Consider the plight of the lowly Astros, who have to play the
Rangers twice this year as their division rivals, defending World
Series-champion Cardinals get the Royals twice.
fans don’t have much to complain about interleague-wise this year,
discussed. Nonetheless, future schedules could
legitimately disadvantage your team’s chances. Imagine — you’re
slated to play two series versus the Rangers while your division rival
has two against the Mariners. You lose four of six to the Rangers,
while your division rival takes five of six from the Mariners and
goes on to beat you out in the pennant race by a game.
4. The original premise of interleague play is skewed. “Fan
interest”? Yeah? Thanks for sending the A’s and Mariners to Chase,
Bud. Arizonans are just elated with the matchups. Oh, and that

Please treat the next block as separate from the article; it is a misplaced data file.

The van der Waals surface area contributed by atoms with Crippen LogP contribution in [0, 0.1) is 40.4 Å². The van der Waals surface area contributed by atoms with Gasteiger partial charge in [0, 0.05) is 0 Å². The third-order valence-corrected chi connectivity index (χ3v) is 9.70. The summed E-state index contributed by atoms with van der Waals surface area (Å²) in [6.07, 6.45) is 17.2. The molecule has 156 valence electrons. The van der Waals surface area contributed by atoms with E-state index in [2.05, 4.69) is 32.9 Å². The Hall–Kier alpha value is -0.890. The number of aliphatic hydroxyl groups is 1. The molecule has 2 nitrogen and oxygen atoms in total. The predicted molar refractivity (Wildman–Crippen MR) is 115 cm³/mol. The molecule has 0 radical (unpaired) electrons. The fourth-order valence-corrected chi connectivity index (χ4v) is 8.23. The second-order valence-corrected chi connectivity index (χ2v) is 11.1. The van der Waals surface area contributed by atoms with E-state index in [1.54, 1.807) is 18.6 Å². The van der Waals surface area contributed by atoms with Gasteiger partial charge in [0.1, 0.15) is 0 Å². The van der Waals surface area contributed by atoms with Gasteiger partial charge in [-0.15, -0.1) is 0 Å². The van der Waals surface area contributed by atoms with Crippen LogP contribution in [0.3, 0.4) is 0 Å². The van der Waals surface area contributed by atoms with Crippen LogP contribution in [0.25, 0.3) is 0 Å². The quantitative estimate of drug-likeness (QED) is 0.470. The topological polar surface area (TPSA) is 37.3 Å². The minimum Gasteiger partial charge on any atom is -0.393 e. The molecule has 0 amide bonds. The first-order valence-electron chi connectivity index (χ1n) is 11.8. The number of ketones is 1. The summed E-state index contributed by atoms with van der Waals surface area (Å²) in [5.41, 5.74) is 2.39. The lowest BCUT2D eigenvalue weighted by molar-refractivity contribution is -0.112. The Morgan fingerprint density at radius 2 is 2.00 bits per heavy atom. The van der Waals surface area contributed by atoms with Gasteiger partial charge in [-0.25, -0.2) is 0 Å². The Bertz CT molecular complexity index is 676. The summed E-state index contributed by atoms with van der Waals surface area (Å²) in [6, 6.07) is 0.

series with the Royals? You can bet radio and television ratings
were through-the-roof that weekend.
Finally, commissioner, you
completely altered — maybe adulterated — the game of baseball
for revenue’s sake? Shame on you.
(Here’s a Selig quote from after
the unanimous owners vote in 1996: “It’s so logical, the only fair
question that people could ask is how come they didn’t do it years
In fairness, it wasn’t just Selig who’s responsible for the change.
Interleague interest dates back to 1933 and it was a unanimous
owners vote, after all. The commish is always an easy target
though, no?) My amateur proposal to baseball: shorten the season
to 147 games by nixing interleague play, equalizing schedules in
the mean time. Extend the wild-card series with your now-open
calendar days. Extend the division series, too, if you’d like.
Emphasize the postseason, and you’ll accomplish what you